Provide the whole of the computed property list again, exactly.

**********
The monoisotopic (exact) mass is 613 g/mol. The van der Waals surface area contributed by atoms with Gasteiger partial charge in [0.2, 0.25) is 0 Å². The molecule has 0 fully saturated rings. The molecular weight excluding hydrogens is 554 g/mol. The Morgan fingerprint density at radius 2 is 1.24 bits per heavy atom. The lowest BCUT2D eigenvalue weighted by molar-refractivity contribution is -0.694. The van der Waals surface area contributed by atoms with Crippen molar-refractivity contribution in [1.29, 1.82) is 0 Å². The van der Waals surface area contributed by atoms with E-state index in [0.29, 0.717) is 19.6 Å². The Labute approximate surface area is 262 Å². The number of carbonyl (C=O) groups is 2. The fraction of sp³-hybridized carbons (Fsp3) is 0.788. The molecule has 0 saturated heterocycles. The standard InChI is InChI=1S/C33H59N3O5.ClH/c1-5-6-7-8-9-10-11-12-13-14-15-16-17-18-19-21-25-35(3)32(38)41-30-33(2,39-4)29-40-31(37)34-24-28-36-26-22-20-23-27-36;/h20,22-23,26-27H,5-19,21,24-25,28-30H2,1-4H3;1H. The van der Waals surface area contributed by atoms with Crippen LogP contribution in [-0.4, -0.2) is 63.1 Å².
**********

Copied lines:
The monoisotopic (exact) mass is 613 g/mol. The van der Waals surface area contributed by atoms with Gasteiger partial charge in [0.2, 0.25) is 0 Å². The molecule has 0 fully saturated rings. The molecular weight excluding hydrogens is 554 g/mol. The Morgan fingerprint density at radius 2 is 1.24 bits per heavy atom. The lowest BCUT2D eigenvalue weighted by molar-refractivity contribution is -0.694. The van der Waals surface area contributed by atoms with Crippen molar-refractivity contribution in [1.29, 1.82) is 0 Å². The van der Waals surface area contributed by atoms with E-state index in [0.29, 0.717) is 19.6 Å². The Labute approximate surface area is 262 Å². The number of carbonyl (C=O) groups is 2. The fraction of sp³-hybridized carbons (Fsp3) is 0.788. The molecule has 0 saturated heterocycles. The standard InChI is InChI=1S/C33H59N3O5.ClH/c1-5-6-7-8-9-10-11-12-13-14-15-16-17-18-19-21-25-35(3)32(38)41-30-33(2,39-4)29-40-31(37)34-24-28-36-26-22-20-23-27-36;/h20,22-23,26-27H,5-19,21,24-25,28-30H2,1-4H3;1H. The van der Waals surface area contributed by atoms with Crippen LogP contribution in [-0.4, -0.2) is 63.1 Å².